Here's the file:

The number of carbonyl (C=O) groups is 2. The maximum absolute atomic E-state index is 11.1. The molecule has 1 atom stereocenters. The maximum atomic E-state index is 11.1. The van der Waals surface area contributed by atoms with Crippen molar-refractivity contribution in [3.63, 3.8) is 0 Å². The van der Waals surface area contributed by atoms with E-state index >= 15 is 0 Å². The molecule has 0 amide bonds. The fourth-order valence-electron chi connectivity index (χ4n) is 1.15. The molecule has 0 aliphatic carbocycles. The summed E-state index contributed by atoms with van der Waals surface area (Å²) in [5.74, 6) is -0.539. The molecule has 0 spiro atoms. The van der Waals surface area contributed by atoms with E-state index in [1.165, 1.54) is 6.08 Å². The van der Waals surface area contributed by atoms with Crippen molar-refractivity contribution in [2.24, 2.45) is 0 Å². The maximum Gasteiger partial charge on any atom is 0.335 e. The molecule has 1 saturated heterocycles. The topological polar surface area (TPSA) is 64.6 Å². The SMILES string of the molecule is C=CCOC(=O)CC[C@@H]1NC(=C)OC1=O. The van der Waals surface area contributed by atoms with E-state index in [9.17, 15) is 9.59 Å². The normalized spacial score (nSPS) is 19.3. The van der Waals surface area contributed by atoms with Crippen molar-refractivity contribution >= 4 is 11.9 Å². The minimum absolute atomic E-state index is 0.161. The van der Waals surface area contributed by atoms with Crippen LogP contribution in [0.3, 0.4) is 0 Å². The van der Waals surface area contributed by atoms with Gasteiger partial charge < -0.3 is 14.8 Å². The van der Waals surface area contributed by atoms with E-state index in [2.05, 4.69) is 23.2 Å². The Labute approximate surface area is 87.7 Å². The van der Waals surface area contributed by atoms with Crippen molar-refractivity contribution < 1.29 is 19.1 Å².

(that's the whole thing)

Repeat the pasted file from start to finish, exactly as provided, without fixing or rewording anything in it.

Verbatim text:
The number of carbonyl (C=O) groups is 2. The maximum absolute atomic E-state index is 11.1. The molecule has 1 atom stereocenters. The maximum atomic E-state index is 11.1. The van der Waals surface area contributed by atoms with Crippen molar-refractivity contribution in [3.63, 3.8) is 0 Å². The van der Waals surface area contributed by atoms with E-state index >= 15 is 0 Å². The molecule has 0 amide bonds. The fourth-order valence-electron chi connectivity index (χ4n) is 1.15. The molecule has 0 aliphatic carbocycles. The summed E-state index contributed by atoms with van der Waals surface area (Å²) in [5.74, 6) is -0.539. The molecule has 0 spiro atoms. The van der Waals surface area contributed by atoms with E-state index in [1.165, 1.54) is 6.08 Å². The van der Waals surface area contributed by atoms with Crippen molar-refractivity contribution in [2.24, 2.45) is 0 Å². The maximum Gasteiger partial charge on any atom is 0.335 e. The molecule has 1 saturated heterocycles. The topological polar surface area (TPSA) is 64.6 Å². The SMILES string of the molecule is C=CCOC(=O)CC[C@@H]1NC(=C)OC1=O. The van der Waals surface area contributed by atoms with E-state index in [9.17, 15) is 9.59 Å². The normalized spacial score (nSPS) is 19.3. The van der Waals surface area contributed by atoms with Crippen molar-refractivity contribution >= 4 is 11.9 Å². The minimum absolute atomic E-state index is 0.161. The van der Waals surface area contributed by atoms with Crippen LogP contribution in [0.3, 0.4) is 0 Å². The van der Waals surface area contributed by atoms with Gasteiger partial charge < -0.3 is 14.8 Å². The van der Waals surface area contributed by atoms with E-state index in [2.05, 4.69) is 23.2 Å². The Labute approximate surface area is 87.7 Å². The van der Waals surface area contributed by atoms with Crippen molar-refractivity contribution < 1.29 is 19.1 Å².